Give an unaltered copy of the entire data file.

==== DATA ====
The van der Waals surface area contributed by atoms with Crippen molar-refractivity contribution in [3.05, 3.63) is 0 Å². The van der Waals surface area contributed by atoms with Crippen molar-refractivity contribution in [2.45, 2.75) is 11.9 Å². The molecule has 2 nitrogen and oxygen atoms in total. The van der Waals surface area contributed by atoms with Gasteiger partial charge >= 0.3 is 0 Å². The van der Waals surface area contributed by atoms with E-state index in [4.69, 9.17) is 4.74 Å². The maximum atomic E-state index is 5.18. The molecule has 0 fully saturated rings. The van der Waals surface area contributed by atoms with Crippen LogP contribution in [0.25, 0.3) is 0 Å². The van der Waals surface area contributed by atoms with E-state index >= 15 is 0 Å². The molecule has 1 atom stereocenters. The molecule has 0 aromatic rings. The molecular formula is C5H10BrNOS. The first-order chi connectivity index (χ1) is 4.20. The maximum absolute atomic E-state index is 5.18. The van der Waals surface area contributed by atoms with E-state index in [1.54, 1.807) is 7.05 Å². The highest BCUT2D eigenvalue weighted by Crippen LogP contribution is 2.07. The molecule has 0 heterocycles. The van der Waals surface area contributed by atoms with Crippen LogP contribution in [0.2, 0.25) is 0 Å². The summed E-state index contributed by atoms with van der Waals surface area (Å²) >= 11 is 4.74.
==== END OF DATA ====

The van der Waals surface area contributed by atoms with Crippen molar-refractivity contribution in [3.05, 3.63) is 0 Å². The van der Waals surface area contributed by atoms with Crippen molar-refractivity contribution in [2.45, 2.75) is 11.9 Å². The molecule has 2 nitrogen and oxygen atoms in total. The van der Waals surface area contributed by atoms with Gasteiger partial charge >= 0.3 is 0 Å². The van der Waals surface area contributed by atoms with E-state index in [4.69, 9.17) is 4.74 Å². The maximum atomic E-state index is 5.18. The molecule has 0 fully saturated rings. The van der Waals surface area contributed by atoms with Crippen LogP contribution in [0.25, 0.3) is 0 Å². The van der Waals surface area contributed by atoms with E-state index >= 15 is 0 Å². The molecule has 1 atom stereocenters. The molecule has 0 aromatic rings. The molecular formula is C5H10BrNOS. The first-order chi connectivity index (χ1) is 4.20. The maximum absolute atomic E-state index is 5.18. The van der Waals surface area contributed by atoms with E-state index in [1.54, 1.807) is 7.05 Å². The highest BCUT2D eigenvalue weighted by Crippen LogP contribution is 2.07. The molecule has 0 heterocycles. The van der Waals surface area contributed by atoms with Crippen LogP contribution in [0.2, 0.25) is 0 Å². The summed E-state index contributed by atoms with van der Waals surface area (Å²) >= 11 is 4.74.